If you can’t work these solutions into your schedule, there are online reactive dog classes that may help your dog, such as the new Dog Nerds' Reactive to Zensational.
For dogs who pull or are reactive on walks, it’s important to use the proper gear. Shock, pinch, and prong collars are not appropriate for any dog and can lead to a worsening in reactivity and aggression over time. Instead, a well-fitted no-pull harness or head collar can make walking easier and less painful for both you and your dog.
Make sure you have the right tools
Exercising the brain is just as helpful as exercising the body for dogs’ welfare and happiness. Giving them stimulating toys from which they can forage food gives them a way to express natural behaviors. If you feed them their meals from a food toy, you can also slow down quick eaters while giving them stimulation. These are especially helpful when you need some extra quiet time for that Zoom meeting.
There are many types of these toys, and each dog will have their own preference. It’s important to start slowly with easy puzzles so your dog doesn’t get frustrated. To start, try swapping your dog’s bowl with a puzzle bowl containing ridges and swirls. Then slowly progress in difficulty, such as introducing a classic Kong toy with food spread inside and outside of it. As always, make sure to supervise your dog with any toys that can be destroyed or ingested.
Daily training and play sessions
Daily training sessions help improve the bond between pets and pet parents, and they can be a fun way to pass the time while home. Training sessions can be as short as the time it takes you to microwave a meal. In fact, short sessions several times are more effective than marathon sessions.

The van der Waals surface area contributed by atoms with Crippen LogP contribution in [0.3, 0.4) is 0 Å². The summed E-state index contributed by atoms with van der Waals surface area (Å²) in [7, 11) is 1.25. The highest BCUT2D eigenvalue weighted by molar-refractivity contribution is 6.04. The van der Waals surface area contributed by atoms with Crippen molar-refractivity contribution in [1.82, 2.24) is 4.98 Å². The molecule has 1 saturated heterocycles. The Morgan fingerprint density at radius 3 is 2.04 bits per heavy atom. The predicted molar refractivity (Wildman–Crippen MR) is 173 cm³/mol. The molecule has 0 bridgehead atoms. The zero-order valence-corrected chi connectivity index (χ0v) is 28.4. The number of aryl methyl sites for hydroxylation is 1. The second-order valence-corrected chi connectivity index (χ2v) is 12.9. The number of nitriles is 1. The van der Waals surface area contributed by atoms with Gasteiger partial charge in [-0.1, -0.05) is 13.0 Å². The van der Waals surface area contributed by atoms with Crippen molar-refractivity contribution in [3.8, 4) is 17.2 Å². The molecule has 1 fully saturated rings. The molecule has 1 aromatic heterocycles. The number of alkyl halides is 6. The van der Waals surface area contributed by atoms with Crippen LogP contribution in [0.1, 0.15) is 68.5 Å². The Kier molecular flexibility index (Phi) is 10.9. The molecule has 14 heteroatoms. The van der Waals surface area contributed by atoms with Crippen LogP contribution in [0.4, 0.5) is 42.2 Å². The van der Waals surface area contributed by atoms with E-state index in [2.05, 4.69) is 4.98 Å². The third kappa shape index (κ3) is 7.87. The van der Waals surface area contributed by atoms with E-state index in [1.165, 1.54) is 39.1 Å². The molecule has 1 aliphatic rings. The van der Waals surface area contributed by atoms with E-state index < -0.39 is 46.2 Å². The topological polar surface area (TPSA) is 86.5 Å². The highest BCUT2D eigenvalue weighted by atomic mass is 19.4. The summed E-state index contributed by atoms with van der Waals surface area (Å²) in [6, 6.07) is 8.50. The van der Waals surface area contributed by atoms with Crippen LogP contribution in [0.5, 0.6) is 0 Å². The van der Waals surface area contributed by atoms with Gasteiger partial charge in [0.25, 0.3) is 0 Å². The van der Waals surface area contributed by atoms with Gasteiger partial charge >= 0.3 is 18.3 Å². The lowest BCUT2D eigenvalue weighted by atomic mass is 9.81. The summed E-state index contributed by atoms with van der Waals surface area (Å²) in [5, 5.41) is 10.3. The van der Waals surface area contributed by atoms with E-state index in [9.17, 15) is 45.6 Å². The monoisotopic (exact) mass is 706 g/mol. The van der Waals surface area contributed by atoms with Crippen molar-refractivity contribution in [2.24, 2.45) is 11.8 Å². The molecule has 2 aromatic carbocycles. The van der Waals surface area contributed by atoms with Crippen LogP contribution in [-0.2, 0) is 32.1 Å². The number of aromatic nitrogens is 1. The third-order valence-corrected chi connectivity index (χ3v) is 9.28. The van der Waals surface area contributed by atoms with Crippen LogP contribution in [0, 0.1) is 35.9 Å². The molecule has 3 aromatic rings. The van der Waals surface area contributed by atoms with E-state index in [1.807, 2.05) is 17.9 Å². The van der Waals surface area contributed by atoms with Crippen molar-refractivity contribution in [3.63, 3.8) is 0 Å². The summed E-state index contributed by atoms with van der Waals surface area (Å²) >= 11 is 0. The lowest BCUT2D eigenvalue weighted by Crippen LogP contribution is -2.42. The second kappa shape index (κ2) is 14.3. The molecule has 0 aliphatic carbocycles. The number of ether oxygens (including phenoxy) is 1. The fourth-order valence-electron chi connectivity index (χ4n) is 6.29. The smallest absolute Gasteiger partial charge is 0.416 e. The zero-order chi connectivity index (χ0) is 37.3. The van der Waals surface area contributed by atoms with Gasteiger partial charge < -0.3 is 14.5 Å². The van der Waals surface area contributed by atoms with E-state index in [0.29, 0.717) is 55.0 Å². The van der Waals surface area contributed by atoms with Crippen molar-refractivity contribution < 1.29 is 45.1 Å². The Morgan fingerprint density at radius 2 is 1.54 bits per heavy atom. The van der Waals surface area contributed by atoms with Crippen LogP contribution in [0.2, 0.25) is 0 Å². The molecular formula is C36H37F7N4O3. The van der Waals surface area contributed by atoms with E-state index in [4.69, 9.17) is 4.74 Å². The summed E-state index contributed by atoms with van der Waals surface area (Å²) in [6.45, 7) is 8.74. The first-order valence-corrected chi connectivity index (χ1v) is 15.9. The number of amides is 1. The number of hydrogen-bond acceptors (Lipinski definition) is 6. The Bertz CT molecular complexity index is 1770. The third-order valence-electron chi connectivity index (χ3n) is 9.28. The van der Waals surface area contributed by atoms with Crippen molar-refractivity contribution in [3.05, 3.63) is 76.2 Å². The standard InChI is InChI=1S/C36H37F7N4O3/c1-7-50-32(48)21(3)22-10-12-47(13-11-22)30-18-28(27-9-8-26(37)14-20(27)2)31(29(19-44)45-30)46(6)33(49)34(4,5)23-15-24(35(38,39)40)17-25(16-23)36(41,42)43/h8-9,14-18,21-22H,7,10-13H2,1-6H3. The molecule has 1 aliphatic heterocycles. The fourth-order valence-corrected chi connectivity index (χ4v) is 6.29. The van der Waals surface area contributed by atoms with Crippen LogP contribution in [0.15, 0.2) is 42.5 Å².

Scheduling five-minute play sessions at least two to three times daily will give your dog something to look forward to, and a way to burn pent-up energy. Grab their favorite toy, or teach them a new game. You can teach them to find a toy or treat that’s hidden, retrieve toys, and fetch. The sport of Nosework is also a great way to have fun inside the home.
Give them some space
Our pets may need more space than we want to give them sometimes. They may not be used to their humans being home all day, every day, and may benefit from some alone time, just as we do. You may notice your dog spending more time in their crate, in another room, or acting more irritable when you interact with them. Your dog may want more space if you try to pet them or sit with them and they look away from you, lick their lips, yawn, turn their head away, or more obvious signs such as showing teeth or growling.
Solutions can be as simple as letting your dog be if they separate themselves into another room, and letting them approach you for petting instead of approaching them. Of course, any time your pet exhibits new fearful or aggressive behavior, there can be other causes too. It’s helpful to check in with your veterinarian to make sure nothing else is at play.
Be vigilant as we go back to normal schedules for signs of separation anxiety after this prolonged time we have spent with our pets. Signs can include following pet parents around the home, barking or crying when you leave, trying to leave with you, destruction to the home, and urination or defecation when alone. Contact your veterinarian if these behaviors occur. They may refer you to a veterinary behaviorist, who is an expert in treating anxiety and other behavioral disorders in dogs.
Enriching your dog’s life with exercise, playtime, training, food puzzle toys, predictability, and space will help keep your dog’s life more joyful during this difficult time. If you feel your dog needs more help, make sure to follow up with your veterinarian.
Megan Petroff, DVM, Lisa Radosta, DVM, DACVB